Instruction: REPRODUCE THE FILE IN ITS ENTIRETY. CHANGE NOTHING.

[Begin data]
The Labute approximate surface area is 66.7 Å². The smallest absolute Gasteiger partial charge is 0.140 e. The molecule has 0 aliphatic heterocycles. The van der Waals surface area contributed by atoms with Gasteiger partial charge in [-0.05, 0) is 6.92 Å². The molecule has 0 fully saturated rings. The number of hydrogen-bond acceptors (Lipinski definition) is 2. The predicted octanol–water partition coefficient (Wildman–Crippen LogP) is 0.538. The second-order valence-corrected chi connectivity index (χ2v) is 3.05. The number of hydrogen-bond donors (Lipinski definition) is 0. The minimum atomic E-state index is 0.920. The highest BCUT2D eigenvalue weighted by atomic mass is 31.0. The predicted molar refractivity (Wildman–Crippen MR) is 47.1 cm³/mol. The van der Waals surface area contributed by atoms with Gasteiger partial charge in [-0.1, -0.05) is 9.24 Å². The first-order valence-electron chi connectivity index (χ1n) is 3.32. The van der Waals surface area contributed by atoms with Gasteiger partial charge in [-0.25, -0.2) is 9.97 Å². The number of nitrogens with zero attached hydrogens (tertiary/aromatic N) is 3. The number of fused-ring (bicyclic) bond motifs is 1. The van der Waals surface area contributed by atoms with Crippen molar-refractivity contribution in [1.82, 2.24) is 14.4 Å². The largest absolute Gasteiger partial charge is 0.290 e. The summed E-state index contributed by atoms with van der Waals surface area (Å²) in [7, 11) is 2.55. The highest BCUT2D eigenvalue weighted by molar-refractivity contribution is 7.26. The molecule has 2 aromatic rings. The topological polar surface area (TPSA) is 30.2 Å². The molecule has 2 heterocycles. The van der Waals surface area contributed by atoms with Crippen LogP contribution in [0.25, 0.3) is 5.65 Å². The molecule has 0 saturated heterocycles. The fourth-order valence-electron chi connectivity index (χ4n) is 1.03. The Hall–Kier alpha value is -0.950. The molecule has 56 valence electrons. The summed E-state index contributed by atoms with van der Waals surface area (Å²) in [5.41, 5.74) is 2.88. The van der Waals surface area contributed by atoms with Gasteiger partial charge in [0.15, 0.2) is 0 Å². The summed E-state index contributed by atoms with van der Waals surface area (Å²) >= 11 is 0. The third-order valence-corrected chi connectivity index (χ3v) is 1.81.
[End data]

The Labute approximate surface area is 66.7 Å². The smallest absolute Gasteiger partial charge is 0.140 e. The molecule has 0 aliphatic heterocycles. The van der Waals surface area contributed by atoms with Gasteiger partial charge in [-0.05, 0) is 6.92 Å². The molecule has 0 fully saturated rings. The number of hydrogen-bond acceptors (Lipinski definition) is 2. The predicted octanol–water partition coefficient (Wildman–Crippen LogP) is 0.538. The second-order valence-corrected chi connectivity index (χ2v) is 3.05. The number of hydrogen-bond donors (Lipinski definition) is 0. The minimum atomic E-state index is 0.920. The highest BCUT2D eigenvalue weighted by atomic mass is 31.0. The predicted molar refractivity (Wildman–Crippen MR) is 47.1 cm³/mol. The van der Waals surface area contributed by atoms with Gasteiger partial charge in [-0.1, -0.05) is 9.24 Å². The first-order valence-electron chi connectivity index (χ1n) is 3.32. The van der Waals surface area contributed by atoms with Gasteiger partial charge in [-0.25, -0.2) is 9.97 Å². The number of nitrogens with zero attached hydrogens (tertiary/aromatic N) is 3. The number of fused-ring (bicyclic) bond motifs is 1. The van der Waals surface area contributed by atoms with Crippen molar-refractivity contribution in [1.82, 2.24) is 14.4 Å². The largest absolute Gasteiger partial charge is 0.290 e. The summed E-state index contributed by atoms with van der Waals surface area (Å²) in [7, 11) is 2.55. The highest BCUT2D eigenvalue weighted by molar-refractivity contribution is 7.26. The molecule has 2 aromatic rings. The topological polar surface area (TPSA) is 30.2 Å². The molecule has 2 heterocycles. The van der Waals surface area contributed by atoms with Crippen LogP contribution in [0.25, 0.3) is 5.65 Å². The molecule has 0 saturated heterocycles. The fourth-order valence-electron chi connectivity index (χ4n) is 1.03. The Hall–Kier alpha value is -0.950. The molecule has 56 valence electrons. The summed E-state index contributed by atoms with van der Waals surface area (Å²) in [5.41, 5.74) is 2.88. The van der Waals surface area contributed by atoms with Gasteiger partial charge in [0.15, 0.2) is 0 Å². The summed E-state index contributed by atoms with van der Waals surface area (Å²) >= 11 is 0. The third-order valence-corrected chi connectivity index (χ3v) is 1.81.